"Just hanging in there is a big deal here," Lowe says as he walks past the rows of portraits.

It's 3:20 in the afternoon, and 18 plumber-helper applicants are seated at round tables in a conference room at TDIndustries' headquarters in Far North Dallas. The applicants are diverse: Hispanic, white, and black. But only two women are present.

(Of TDIndustries' new hires in 1997, 14 percent were women and 31 percent were minorities. Only 7 percent of its new professional hires, however, were minorities.)

In the conference room, Rosalyn Joseph, TDIndustries' employment coordinator, stands at a lectern. For the past few weeks, Joseph has screened about 100 calls from people who have read the company's newspaper ad seeking applicants and specifically encouraging women to inquire. Joseph invites the respondents who sound serious on the phone to this session, the first step in a paid 10-week training program at the end of which the pupils become $10-an-hour plumbers' helpers.

A petite woman with a slightly skeptical look in her eyes that suggests she's caught on to a scam or two, Joseph tells the assembled applicants matter-of-factly about the virtues of TDIndustries. She starts with this year's projected revenues: $163 million.

It doesn't take long for Joseph to brag about the Fortune ranking. A banner in front of the building also proclaims that honor.

"Is Herb number two?" asks a woman in her 30s. No, Joseph explains. Southwest Airlines, the company where Herb Kelleher is CEO, is "actually number four. We try not to hold it over them." Fortune had ranked Southwest the No. 1 company to work for the previous year, while TDIndustries rated number five.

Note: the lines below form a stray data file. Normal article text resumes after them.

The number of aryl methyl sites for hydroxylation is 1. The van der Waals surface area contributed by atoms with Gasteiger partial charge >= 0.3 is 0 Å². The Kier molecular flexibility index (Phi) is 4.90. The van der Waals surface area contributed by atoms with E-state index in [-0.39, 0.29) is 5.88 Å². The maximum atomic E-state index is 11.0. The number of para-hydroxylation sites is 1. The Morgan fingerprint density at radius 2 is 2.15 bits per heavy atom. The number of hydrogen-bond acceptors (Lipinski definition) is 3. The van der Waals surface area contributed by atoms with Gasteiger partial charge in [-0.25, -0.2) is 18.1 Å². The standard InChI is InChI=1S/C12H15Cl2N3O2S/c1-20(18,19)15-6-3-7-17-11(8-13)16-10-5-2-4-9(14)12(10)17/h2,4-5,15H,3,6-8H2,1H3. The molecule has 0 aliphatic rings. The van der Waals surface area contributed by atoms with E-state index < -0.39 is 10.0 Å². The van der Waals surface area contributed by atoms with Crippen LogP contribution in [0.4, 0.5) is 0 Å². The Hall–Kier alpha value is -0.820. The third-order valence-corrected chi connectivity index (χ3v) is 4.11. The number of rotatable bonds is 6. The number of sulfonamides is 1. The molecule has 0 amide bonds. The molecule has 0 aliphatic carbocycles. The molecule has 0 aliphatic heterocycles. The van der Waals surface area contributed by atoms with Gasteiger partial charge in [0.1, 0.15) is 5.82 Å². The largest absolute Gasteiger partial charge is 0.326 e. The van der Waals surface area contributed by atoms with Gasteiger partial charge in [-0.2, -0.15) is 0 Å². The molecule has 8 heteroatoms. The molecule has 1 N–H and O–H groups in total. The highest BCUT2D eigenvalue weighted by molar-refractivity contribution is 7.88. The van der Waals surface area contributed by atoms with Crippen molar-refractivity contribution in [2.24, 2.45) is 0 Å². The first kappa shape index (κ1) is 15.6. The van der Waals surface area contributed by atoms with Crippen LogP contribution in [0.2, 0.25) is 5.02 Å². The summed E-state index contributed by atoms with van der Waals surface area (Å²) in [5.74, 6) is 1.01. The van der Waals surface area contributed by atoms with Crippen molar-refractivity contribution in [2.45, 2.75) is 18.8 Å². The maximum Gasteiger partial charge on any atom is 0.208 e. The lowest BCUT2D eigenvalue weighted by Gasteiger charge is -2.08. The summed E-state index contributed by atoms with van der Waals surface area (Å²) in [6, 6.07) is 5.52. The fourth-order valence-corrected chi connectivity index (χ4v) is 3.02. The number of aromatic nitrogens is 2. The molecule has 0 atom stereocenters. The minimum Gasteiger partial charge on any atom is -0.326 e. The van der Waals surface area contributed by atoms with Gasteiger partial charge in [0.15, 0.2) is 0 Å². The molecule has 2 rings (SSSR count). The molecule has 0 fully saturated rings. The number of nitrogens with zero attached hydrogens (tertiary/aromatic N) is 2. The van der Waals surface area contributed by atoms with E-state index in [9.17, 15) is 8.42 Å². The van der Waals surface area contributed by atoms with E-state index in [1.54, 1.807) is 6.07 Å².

Robert Levering, director of the San Francisco-based Great Place to Work Institute, which, along with Hewitt Associates, conducts the research for Fortune's rankings, says TDIndustries ranked so high because of its unusual structure and the company's phenomenal scores in surveys of employee satisfaction. The researchers have known about TDIndustries for years, since the company has extensive contacts with consultants in the worker-satisfaction field. Levering also included the Dallas company in his book, co-written by Milton Moskowitz, The 100 Best Companies to Work for in America.

To come up with the Fortune rankings, Levering and Moskowitz investigated 206 companies, culling from a list of more than 1,000 large and mid-sized firms. They sent questionnaires to 250 workers at each of those companies. At TDIndustries, Levering says, 85 percent of the 189 employees who responded said they believed they were fairly paid, and 83 percent believed they got a fair share of the profits. Few companies--even among Fortune's exalted roster--have such high percentages of satisfaction, Levering says.

In the conference room, each TDIndustries applicant gets a copy of the company's mission statement: "We are Committed to Providing Outstanding Career Opportunities by Exceeding Our Customers' Expectations through Continuous Aggressive Improvement."

Joseph attempts to explain how that fancy language translates into immediate benefit for the prospective plumber trainees. "We pay for you to learn a trade," Joseph tells the group. In addition to extensive internal training, TDIndustries will subsidize any tuition for coursework--even programs offered by other companies--related to an employee's current job or one he aspires to at the company. Indeed, all TDIndustries employees are required to get some kind of schooling or internal training for at least 32 hours a year.